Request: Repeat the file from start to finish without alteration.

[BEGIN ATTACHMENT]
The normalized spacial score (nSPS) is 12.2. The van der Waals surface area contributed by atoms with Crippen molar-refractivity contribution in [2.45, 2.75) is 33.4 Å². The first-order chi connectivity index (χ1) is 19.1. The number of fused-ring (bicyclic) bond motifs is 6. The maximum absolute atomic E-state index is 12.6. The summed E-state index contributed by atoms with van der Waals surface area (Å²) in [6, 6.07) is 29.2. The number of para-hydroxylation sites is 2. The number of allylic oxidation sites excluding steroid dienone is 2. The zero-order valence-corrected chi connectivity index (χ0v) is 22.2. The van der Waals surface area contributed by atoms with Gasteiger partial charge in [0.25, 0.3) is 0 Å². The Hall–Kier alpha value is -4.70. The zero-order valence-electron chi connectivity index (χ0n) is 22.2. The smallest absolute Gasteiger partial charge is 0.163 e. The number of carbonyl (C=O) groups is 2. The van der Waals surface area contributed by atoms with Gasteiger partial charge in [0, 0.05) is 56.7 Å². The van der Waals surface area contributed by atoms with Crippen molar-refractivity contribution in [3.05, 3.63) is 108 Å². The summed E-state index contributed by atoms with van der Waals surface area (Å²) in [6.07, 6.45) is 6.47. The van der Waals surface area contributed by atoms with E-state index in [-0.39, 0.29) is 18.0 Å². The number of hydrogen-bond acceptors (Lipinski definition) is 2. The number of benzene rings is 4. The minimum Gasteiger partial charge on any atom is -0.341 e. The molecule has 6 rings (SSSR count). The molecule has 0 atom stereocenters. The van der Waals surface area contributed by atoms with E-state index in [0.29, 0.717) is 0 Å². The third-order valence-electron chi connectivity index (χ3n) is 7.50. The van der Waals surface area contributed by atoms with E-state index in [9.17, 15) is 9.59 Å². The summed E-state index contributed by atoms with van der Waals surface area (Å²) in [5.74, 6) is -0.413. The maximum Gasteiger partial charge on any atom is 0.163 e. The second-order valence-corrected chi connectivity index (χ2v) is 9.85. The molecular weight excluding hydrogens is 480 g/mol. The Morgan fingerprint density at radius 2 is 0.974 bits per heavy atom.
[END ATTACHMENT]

The normalized spacial score (nSPS) is 12.2. The van der Waals surface area contributed by atoms with Crippen molar-refractivity contribution in [2.45, 2.75) is 33.4 Å². The first-order chi connectivity index (χ1) is 19.1. The number of fused-ring (bicyclic) bond motifs is 6. The maximum absolute atomic E-state index is 12.6. The summed E-state index contributed by atoms with van der Waals surface area (Å²) in [6, 6.07) is 29.2. The number of para-hydroxylation sites is 2. The number of allylic oxidation sites excluding steroid dienone is 2. The zero-order valence-corrected chi connectivity index (χ0v) is 22.2. The van der Waals surface area contributed by atoms with Gasteiger partial charge in [0.25, 0.3) is 0 Å². The Hall–Kier alpha value is -4.70. The zero-order valence-electron chi connectivity index (χ0n) is 22.2. The smallest absolute Gasteiger partial charge is 0.163 e. The number of carbonyl (C=O) groups is 2. The van der Waals surface area contributed by atoms with Gasteiger partial charge in [0, 0.05) is 56.7 Å². The van der Waals surface area contributed by atoms with Crippen molar-refractivity contribution in [3.05, 3.63) is 108 Å². The summed E-state index contributed by atoms with van der Waals surface area (Å²) in [6.07, 6.45) is 6.47. The van der Waals surface area contributed by atoms with E-state index in [-0.39, 0.29) is 18.0 Å². The number of hydrogen-bond acceptors (Lipinski definition) is 2. The number of benzene rings is 4. The minimum Gasteiger partial charge on any atom is -0.341 e. The molecule has 6 rings (SSSR count). The molecule has 0 atom stereocenters. The van der Waals surface area contributed by atoms with E-state index in [0.29, 0.717) is 0 Å². The third-order valence-electron chi connectivity index (χ3n) is 7.50. The van der Waals surface area contributed by atoms with E-state index in [9.17, 15) is 9.59 Å². The summed E-state index contributed by atoms with van der Waals surface area (Å²) in [5.74, 6) is -0.413. The maximum Gasteiger partial charge on any atom is 0.163 e. The second-order valence-corrected chi connectivity index (χ2v) is 9.85. The molecular weight excluding hydrogens is 480 g/mol. The Morgan fingerprint density at radius 2 is 0.974 bits per heavy atom.